android_zpsc9tsleav

Naturally, we have to start with the Penny Dell Crossword App! Not only do you have smart navigation to move you to partially filled-in entries and dozens upon dozens of the best crosswords around, but there’s the free daily puzzle for all app users! Plus, it’s available for both Android and iOS users!

farkle

For the dice game fans in the readership, Farkle is a quick-play version of Yahtzee. You roll six dice, looking for three of a kind, three pairs, and other key combinations in order to earn points. It’s an easy game to pick up whenever you wish, making it ideal for players on the move.

wordbrain

If you’re a word seek or word search enthusiast, Wordbrain might be right up your alley. This Boggle-style game is all about finding words spelled out in grids. As the grids get bigger, more words are hidden inside, and the difficulty level increases. But when it comes to quick-play games, the early rounds of Wordbrain are tough to match for sheer speed.

[The Boggle variant Ruzzle was also mentioned by several PuzzleNationers.]

7littlewords

7 Little Words is a clued puzzle where you assemble the answers from two- and three-letter chunks in the grid below. It’s a clever variation on crosswords, and it can be surprisingly challenging to cobble together the correct words when you stare at odd letter combinations like NHO or OOV.

minimetro

For a quick-play resource management game, there’s Mini Metro. It’s up to you to construct and maintain a subway line for commuters. The more you can deliver between stations efficiently, the better. It’s a bright, colorful, engaging way to test your puzzly skills.

[Other puzzly building games include Triple Town, where you combining matching items in threes to build up a neighborhood into a town, and City2048, which applies the same tile-matching as the number game 2048, but in order to build a city.]

bejeweled_007

Bejeweled Blitz also got several recommendations from members of the PuzzleNation readership. It offers the same pattern-matching that made Bejeweled and Candy Crush such big hits, but does so with only sixty seconds of gameplay. So if you’re looking for some match-3-style gaming without a big time commitment, this might be the puzzle app for you.

reallybadchess

Finally, we’ve got Really Bad Chess, a puzzly take on the classic game. The main difference? You don’t know what pieces you’re going to end up with until you start a match. It completely upends most of the strategy that goes along with traditional chess, which makes it endlessly replayable.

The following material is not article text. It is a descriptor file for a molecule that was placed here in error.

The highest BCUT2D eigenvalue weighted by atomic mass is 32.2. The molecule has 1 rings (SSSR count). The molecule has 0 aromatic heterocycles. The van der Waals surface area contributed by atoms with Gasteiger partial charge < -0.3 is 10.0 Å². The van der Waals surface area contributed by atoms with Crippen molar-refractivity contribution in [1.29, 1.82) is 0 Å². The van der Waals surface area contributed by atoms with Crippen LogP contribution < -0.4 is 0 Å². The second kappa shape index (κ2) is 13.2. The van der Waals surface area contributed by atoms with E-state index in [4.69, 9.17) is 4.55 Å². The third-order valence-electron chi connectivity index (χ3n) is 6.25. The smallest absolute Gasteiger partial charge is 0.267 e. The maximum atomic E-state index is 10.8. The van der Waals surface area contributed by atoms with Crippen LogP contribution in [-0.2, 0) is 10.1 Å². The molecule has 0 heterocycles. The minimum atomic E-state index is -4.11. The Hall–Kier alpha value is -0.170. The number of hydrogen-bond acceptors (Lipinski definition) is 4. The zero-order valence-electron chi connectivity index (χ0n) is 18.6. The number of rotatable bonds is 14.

Honorable mentions go to QuizUp (a Trivial Pursuit-style trivia game) and Joon Pahk’s Guess My Word, as well as all the board game adaptations like Settlers of Catan, Ticket to Ride, and Splendor, that experienced players could play quickly, but don’t necessarily fit the bill.

Are there any favorite quick-play apps of yours that I missed? Let me know! I’d love to hear from you!


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100 Games to Know!

PAX East is one of several conventions under the PAX brand, all of which are dedicated to gaming. Created by the folks behind the popular webcomic Penny Arcade, PAX East has become a premier destination for video games, board game creators, and gaming enthusiasts from all walks of life.

One of the panels this year featured prolific puzzler and game creator Mike Selinker, author of The Maze of Games and creator of numerous popular board games and card games, including Unspeakable Words, Pathfinder, and many others.

He hosted a panel entitled 100 Games You Absolutely, Positively Must Know How to Play, and over the course of the hour-long event he ran down 100 board games, card games, and video games that he considers to be essential knowledge for every game fan and game designer.

He stressed that this was not a list of the 100 best, the 100 most important, or the 100 most fun games, and that virtually every person’s opinion would vary.

And then he laid out a fantastic list of games in many styles and formats:

  • Tabletop RPGs (Dungeons & Dragons, Fiasco)
  • Electronic RPGs (The Legend of Zelda, The Secret of Monkey Island)
  • Deduction Games (Clue, Mafia)
  • Tile Games (Betrayal at the House on the Hill, Settlers of Catan)
  • Tabletop puzzle games (Scrabble, Boggle)
  • Electronic puzzle games (Myst, Bejeweled, Portal, You Don’t Know Jack)
  • Platformers (Super Mario Bros. 3, Katamari Damacy, Limbo, Braid)
  • Simulators (Madden NFL, Starcraft, FarmVille, Minecraft)
  • Traditional card games (Fluxx, Gloom, Uno)
  • Deck-construction games (Magic: The Gathering)
  • Electronic action games (Mario Kart 64, Halo, Plants vs. Zombies)
  • Rhythm games (Dance Dance Revolution, Rock Band)
  • Strategy board games (Ticket to Ride, Pandemic)
  • Tabletop war games (Stratego, Axis & Allies)
  • Open world video games (Grand Theft Auto, World of Warcraft)
  • Creative tabletop games (Cards Against Humanity)

Several favorites of mine made the cut — like Mafia, a brilliantly simple murder mystery card game requiring nothing more than a deck of cards — and he had excellent reasons for including every game and excluding others.

Although plenty of worthy games didn’t get mentioned, I can’t come up with any game styles that Selinker missed, nor can I come up with any particular games that were egregiously excluded. I love Qwirkle, Timeline, and Castellan, for instance, but I feel like each of those gaming styles were well represented.

[He was careful to cover his bases.]

Can you think of any that the keen eye of Selinker missed, my fellow puzzlers? Let me know!

Thanks for visiting PuzzleNation Blog today! You can share your pictures with us on Instagram, friend us on Facebook, check us out on TwitterPinterest, and Tumblr, and be sure to check out the growing library of PuzzleNation apps and games!